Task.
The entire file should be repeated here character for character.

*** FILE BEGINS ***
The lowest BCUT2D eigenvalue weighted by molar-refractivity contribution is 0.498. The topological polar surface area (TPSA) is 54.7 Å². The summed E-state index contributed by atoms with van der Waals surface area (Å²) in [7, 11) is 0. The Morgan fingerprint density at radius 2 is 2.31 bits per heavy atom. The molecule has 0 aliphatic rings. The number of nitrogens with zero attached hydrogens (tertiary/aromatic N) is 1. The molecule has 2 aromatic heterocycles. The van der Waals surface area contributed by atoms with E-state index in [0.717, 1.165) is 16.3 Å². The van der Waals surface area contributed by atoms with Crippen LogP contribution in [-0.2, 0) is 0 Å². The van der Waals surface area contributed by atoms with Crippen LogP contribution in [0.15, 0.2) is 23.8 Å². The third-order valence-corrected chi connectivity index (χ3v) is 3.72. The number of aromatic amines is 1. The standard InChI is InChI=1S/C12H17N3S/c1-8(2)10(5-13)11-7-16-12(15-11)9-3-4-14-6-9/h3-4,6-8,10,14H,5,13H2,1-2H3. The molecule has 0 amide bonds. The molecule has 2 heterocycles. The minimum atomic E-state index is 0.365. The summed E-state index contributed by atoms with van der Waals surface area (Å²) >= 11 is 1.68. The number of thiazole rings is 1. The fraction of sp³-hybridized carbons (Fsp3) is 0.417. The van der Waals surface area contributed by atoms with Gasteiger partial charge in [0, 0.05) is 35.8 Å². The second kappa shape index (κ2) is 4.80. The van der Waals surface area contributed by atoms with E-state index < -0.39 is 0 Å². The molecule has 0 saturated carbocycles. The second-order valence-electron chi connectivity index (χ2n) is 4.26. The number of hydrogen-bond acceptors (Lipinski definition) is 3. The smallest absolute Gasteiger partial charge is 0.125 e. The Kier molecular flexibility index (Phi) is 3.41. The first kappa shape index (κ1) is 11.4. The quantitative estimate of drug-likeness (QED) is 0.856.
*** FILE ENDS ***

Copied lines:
The lowest BCUT2D eigenvalue weighted by molar-refractivity contribution is 0.498. The topological polar surface area (TPSA) is 54.7 Å². The summed E-state index contributed by atoms with van der Waals surface area (Å²) in [7, 11) is 0. The Morgan fingerprint density at radius 2 is 2.31 bits per heavy atom. The molecule has 0 aliphatic rings. The number of nitrogens with zero attached hydrogens (tertiary/aromatic N) is 1. The molecule has 2 aromatic heterocycles. The van der Waals surface area contributed by atoms with E-state index in [0.717, 1.165) is 16.3 Å². The van der Waals surface area contributed by atoms with Crippen LogP contribution in [-0.2, 0) is 0 Å². The van der Waals surface area contributed by atoms with Crippen LogP contribution in [0.15, 0.2) is 23.8 Å². The third-order valence-corrected chi connectivity index (χ3v) is 3.72. The number of aromatic amines is 1. The standard InChI is InChI=1S/C12H17N3S/c1-8(2)10(5-13)11-7-16-12(15-11)9-3-4-14-6-9/h3-4,6-8,10,14H,5,13H2,1-2H3. The molecule has 0 amide bonds. The molecule has 2 heterocycles. The minimum atomic E-state index is 0.365. The summed E-state index contributed by atoms with van der Waals surface area (Å²) >= 11 is 1.68. The number of thiazole rings is 1. The fraction of sp³-hybridized carbons (Fsp3) is 0.417. The van der Waals surface area contributed by atoms with Gasteiger partial charge in [0, 0.05) is 35.8 Å². The second kappa shape index (κ2) is 4.80. The van der Waals surface area contributed by atoms with E-state index < -0.39 is 0 Å². The molecule has 0 saturated carbocycles. The second-order valence-electron chi connectivity index (χ2n) is 4.26. The number of hydrogen-bond acceptors (Lipinski definition) is 3. The smallest absolute Gasteiger partial charge is 0.125 e. The Kier molecular flexibility index (Phi) is 3.41. The first kappa shape index (κ1) is 11.4. The quantitative estimate of drug-likeness (QED) is 0.856.